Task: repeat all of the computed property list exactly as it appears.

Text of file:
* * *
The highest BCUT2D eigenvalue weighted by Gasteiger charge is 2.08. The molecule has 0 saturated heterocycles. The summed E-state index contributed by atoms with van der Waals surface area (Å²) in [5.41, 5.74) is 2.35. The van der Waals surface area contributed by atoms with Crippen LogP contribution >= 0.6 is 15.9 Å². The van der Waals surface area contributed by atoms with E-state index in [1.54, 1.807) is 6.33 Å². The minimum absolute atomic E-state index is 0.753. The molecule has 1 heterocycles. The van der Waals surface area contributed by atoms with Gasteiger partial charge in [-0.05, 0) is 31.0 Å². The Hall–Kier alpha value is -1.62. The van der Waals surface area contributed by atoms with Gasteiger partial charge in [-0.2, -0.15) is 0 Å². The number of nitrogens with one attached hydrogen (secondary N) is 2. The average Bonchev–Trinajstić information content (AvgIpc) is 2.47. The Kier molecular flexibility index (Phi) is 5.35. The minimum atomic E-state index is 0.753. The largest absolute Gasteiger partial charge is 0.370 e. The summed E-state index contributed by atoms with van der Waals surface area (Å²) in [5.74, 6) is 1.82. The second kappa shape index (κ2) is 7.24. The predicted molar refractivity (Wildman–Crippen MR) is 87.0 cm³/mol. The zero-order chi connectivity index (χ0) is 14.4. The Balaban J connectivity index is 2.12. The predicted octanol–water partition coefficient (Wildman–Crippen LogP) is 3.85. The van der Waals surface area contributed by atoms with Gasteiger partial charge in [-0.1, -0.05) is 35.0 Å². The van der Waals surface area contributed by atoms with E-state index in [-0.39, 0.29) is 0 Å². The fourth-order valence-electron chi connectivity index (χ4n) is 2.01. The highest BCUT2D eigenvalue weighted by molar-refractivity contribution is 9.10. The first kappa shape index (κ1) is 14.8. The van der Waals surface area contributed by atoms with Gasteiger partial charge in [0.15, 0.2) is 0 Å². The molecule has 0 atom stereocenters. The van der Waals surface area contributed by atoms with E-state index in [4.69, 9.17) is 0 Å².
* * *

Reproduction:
The highest BCUT2D eigenvalue weighted by Gasteiger charge is 2.08. The molecule has 0 saturated heterocycles. The summed E-state index contributed by atoms with van der Waals surface area (Å²) in [5.41, 5.74) is 2.35. The van der Waals surface area contributed by atoms with Crippen LogP contribution >= 0.6 is 15.9 Å². The van der Waals surface area contributed by atoms with E-state index in [1.54, 1.807) is 6.33 Å². The minimum absolute atomic E-state index is 0.753. The molecule has 1 heterocycles. The van der Waals surface area contributed by atoms with Gasteiger partial charge in [-0.05, 0) is 31.0 Å². The Hall–Kier alpha value is -1.62. The van der Waals surface area contributed by atoms with Gasteiger partial charge in [-0.2, -0.15) is 0 Å². The number of nitrogens with one attached hydrogen (secondary N) is 2. The average Bonchev–Trinajstić information content (AvgIpc) is 2.47. The Kier molecular flexibility index (Phi) is 5.35. The minimum atomic E-state index is 0.753. The largest absolute Gasteiger partial charge is 0.370 e. The summed E-state index contributed by atoms with van der Waals surface area (Å²) in [5.74, 6) is 1.82. The second kappa shape index (κ2) is 7.24. The predicted molar refractivity (Wildman–Crippen MR) is 87.0 cm³/mol. The zero-order chi connectivity index (χ0) is 14.4. The Balaban J connectivity index is 2.12. The predicted octanol–water partition coefficient (Wildman–Crippen LogP) is 3.85. The van der Waals surface area contributed by atoms with Gasteiger partial charge in [-0.1, -0.05) is 35.0 Å². The van der Waals surface area contributed by atoms with E-state index in [-0.39, 0.29) is 0 Å². The fourth-order valence-electron chi connectivity index (χ4n) is 2.01. The highest BCUT2D eigenvalue weighted by molar-refractivity contribution is 9.10. The first kappa shape index (κ1) is 14.8. The van der Waals surface area contributed by atoms with Gasteiger partial charge in [0.15, 0.2) is 0 Å². The molecule has 0 atom stereocenters. The van der Waals surface area contributed by atoms with E-state index in [4.69, 9.17) is 0 Å².